Frigid temperatures, pressurized air, and lots of water; all the things needed to produce snow when the weather is not cooperating. By forcing water and pressurized air through a "snow gun," or "snow cannon", ski slopes locally and around the world can be covered by man-made snow. Snowmaking is mainly used at ski resorts to supplement natural snow. This allows them to improve snow coverage on certain trails and to extend their season from late autumn to early spring.
The production of snow requires freezing temperatures. Wet bulb temperature (the lowest temperature that can be achieved by evaporative cooling of a water-wetted or even ice-covered, ventilated surface) is used as the standard since it takes air temperature and relative humidity into account. Some limitations do apply. Snowmaking is a relatively expensive process in its energy use, also water is in great demand and is usually pulled from run-off ponds. In drought years, it is not unusual to run out of water before the real snow arrives.
Art Hunt, Dave Richey, and Wayne Pierce invented the snow cannon in 1950. Wayne Pierce was a ski manufacturer in the 1940s, along with his two partners, Art Hunt and Dave Richey. All three formed the Tey Manufacturing Company of Milford, Connecticut in 1947 and sold a new ski design—an aluminum metal ski with a hollow interior and three layers of metal bonded together. Two years later, the company was hit hard by a winter without snow, which caused an obvious slump in ski sales.
With such a major problem at hand, Wayne Pierce came up with a solution. On March 14, 1950, he arrived at work and exclaimed, "I know how to make snow!". He had the idea to blow water droplets through freezing air, causing the water to turn into snowflakes. Using a paint spray compressor, a nozzle and some garden hose, Pierce, and his partners invented the machine that made snow.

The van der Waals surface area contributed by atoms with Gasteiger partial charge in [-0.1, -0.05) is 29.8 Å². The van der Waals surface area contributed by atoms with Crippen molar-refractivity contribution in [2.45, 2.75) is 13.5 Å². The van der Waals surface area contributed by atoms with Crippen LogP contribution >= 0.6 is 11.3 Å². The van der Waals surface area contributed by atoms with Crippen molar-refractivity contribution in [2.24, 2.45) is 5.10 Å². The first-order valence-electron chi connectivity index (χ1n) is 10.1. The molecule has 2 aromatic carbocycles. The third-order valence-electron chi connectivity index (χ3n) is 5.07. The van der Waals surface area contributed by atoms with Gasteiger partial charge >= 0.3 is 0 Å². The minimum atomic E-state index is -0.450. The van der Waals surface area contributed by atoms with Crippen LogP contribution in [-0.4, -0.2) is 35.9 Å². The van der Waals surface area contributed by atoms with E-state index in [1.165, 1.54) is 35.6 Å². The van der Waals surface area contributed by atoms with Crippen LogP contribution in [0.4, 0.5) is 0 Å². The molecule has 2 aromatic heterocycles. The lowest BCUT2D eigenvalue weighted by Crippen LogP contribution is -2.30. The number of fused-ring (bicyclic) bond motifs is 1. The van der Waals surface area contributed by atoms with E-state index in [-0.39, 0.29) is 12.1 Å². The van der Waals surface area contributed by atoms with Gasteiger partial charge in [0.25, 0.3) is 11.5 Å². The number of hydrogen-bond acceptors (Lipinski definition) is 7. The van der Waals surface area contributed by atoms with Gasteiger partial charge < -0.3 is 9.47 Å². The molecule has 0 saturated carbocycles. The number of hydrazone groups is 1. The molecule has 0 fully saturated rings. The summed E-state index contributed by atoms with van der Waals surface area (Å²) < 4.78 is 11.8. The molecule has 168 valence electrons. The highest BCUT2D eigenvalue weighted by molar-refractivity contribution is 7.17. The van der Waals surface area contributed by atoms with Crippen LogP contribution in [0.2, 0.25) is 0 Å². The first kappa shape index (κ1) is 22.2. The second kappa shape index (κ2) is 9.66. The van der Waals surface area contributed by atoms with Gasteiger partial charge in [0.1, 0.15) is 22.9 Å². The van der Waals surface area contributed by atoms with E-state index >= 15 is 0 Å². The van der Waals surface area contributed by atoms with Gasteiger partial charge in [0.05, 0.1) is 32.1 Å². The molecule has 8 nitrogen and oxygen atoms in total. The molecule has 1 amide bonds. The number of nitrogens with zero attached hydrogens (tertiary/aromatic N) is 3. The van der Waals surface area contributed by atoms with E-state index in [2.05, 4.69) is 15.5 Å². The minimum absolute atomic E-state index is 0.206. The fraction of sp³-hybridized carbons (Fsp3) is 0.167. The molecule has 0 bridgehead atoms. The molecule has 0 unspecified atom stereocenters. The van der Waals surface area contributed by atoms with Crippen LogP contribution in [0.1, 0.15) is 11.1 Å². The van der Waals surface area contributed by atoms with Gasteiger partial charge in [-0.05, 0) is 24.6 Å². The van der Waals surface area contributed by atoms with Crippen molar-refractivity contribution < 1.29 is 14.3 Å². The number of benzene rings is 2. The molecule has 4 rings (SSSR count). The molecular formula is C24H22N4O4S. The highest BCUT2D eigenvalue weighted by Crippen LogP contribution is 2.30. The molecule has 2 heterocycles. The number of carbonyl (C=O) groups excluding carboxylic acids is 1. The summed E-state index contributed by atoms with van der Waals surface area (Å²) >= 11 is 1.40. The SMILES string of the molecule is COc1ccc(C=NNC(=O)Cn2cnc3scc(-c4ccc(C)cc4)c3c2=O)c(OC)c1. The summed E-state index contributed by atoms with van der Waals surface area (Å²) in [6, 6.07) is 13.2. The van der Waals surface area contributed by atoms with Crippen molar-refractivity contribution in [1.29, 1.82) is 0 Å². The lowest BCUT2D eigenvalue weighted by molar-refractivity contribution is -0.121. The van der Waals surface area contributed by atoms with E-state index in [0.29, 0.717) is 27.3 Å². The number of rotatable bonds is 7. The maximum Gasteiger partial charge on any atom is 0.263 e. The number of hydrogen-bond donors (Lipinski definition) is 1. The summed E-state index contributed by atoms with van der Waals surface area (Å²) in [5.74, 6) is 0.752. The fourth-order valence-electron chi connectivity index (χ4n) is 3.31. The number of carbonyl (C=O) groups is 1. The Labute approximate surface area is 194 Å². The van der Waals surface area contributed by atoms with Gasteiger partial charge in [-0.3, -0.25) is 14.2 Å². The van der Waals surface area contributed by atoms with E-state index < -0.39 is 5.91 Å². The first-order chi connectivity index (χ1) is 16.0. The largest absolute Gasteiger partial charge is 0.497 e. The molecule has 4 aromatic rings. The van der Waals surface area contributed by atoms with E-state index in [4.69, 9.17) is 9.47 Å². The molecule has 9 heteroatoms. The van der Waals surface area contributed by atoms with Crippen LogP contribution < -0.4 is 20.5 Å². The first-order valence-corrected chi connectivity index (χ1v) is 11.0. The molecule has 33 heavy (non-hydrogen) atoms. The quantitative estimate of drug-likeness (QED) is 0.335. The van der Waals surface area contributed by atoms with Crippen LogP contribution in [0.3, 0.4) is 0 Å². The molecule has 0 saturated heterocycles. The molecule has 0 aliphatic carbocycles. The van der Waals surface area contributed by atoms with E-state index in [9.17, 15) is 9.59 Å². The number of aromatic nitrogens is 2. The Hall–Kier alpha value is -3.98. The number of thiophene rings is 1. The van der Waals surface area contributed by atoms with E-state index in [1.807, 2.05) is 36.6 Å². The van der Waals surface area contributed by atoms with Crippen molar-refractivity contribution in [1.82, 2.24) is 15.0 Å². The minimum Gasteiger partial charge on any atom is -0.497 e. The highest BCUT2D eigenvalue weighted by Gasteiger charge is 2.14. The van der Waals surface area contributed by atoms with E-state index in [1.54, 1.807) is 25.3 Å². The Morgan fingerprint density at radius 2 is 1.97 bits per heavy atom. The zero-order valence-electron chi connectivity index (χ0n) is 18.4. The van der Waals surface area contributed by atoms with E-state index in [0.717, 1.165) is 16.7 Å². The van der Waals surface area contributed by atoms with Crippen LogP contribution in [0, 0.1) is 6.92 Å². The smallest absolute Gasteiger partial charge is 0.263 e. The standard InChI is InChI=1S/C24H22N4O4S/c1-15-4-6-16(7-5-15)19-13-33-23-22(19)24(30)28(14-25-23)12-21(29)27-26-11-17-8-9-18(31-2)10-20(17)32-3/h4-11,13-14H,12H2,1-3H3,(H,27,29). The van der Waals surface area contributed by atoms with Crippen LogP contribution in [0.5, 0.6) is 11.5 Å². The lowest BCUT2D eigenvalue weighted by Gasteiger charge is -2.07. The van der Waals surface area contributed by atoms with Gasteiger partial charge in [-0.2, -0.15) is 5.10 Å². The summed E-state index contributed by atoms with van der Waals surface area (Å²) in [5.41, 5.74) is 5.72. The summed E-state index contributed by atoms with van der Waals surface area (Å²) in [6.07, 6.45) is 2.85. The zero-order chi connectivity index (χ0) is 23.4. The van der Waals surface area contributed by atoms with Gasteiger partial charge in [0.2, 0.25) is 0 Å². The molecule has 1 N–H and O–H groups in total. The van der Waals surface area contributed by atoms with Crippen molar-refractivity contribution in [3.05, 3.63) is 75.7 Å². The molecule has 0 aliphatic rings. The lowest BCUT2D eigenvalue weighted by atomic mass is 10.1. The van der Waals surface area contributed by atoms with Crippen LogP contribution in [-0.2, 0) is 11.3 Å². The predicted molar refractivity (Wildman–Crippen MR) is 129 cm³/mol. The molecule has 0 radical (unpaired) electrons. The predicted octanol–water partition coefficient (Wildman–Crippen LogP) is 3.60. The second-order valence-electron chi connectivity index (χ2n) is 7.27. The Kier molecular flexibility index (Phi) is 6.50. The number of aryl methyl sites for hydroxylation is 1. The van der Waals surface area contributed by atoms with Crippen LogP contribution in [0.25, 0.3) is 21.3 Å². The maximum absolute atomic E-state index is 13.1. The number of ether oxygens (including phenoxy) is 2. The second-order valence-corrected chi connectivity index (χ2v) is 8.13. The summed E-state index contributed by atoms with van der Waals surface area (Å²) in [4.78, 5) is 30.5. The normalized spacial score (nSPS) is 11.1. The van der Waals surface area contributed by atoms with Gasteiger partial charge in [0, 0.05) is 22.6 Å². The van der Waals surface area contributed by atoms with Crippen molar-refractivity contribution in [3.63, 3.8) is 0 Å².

In 1952, Mohawk Mountain Ski Area in Connecticut became the first in the world to use man-made snow by implementing Tey Manufacturing’s invention. The company didn’t make snow for long, however. The three partners sold Tey Manufacturing and the snowmaking machine's patent rights to the Emhart Corporation in 1956.
Since 1952, research and development of snowmaking technology have provided great strides in the industry. These are the machines in use today.
Internal mixing guns. Water and air are mixed together in a chamber and forced through jets into the air, descending as snow. These guns are typically low to the ground, on a stand and require a lot of air to compensate for the short time the water is airborne. Some newer versions are taller and use much less air because of the increased time to the ground. The amount of water flow determines the type of snow that is to be made and is controlled by an adjustable water valve.
External mixing guns spray water from a nozzle as a stream while other nozzles shoot air through the water stream to break it up into water particles. Internal nucleators help create a nucleus for the water droplets to bond to as they freeze. External mixing guns typically rely on a longer hang time to freeze the snow. This allows for much less air use. High water pressure is a necessity to operate this machinery correctly, so the water supply is opened completely, though in some the flow can be regulated by valves on the gun.
Fan Guns are different from all other snowmaking guns because they require a power supply to engage a fan as well as an onboard air compressor. Compressed air and water are forced out of the gun's drum through an array of nozzles (there are several different arrangements). Fan guns have anywhere from 12 to 360 water nozzles on a ring on the front of the gun's drum. The fan blows air through the drum to create a mist, which then crystalizes from its long hang time, due to the force of the fan.
Snow Lances can be up to 12 meters long and are vertically inclined aluminum tubes. At the head of each lance is placed a water and/or air nucleator. Air is blown into the atomized water at the outlet from the water nozzle. The compressed air expands and cools, creating ice nuclei on which crystallization of the atomized water takes place. Due to height and the slow rate of descent, there is enough time to complete crystallization. This process uses less energy than a fan gun but has a smaller range and lower snow quality.
Snowmaking has achieved greater efficiency with increasing complexity. Traditionally, snowmaking quality depended upon the skill of the equipment operator. Today, computer control helps optimize that skill with greater precision, such that a snow gun only operates when snowmaking conditions are optimal.
Editor’s Note: At this writing, we are still looking for Mother Nature’s great holiday snow dump, and are total believers that we will be enjoying it by the time this article is in print!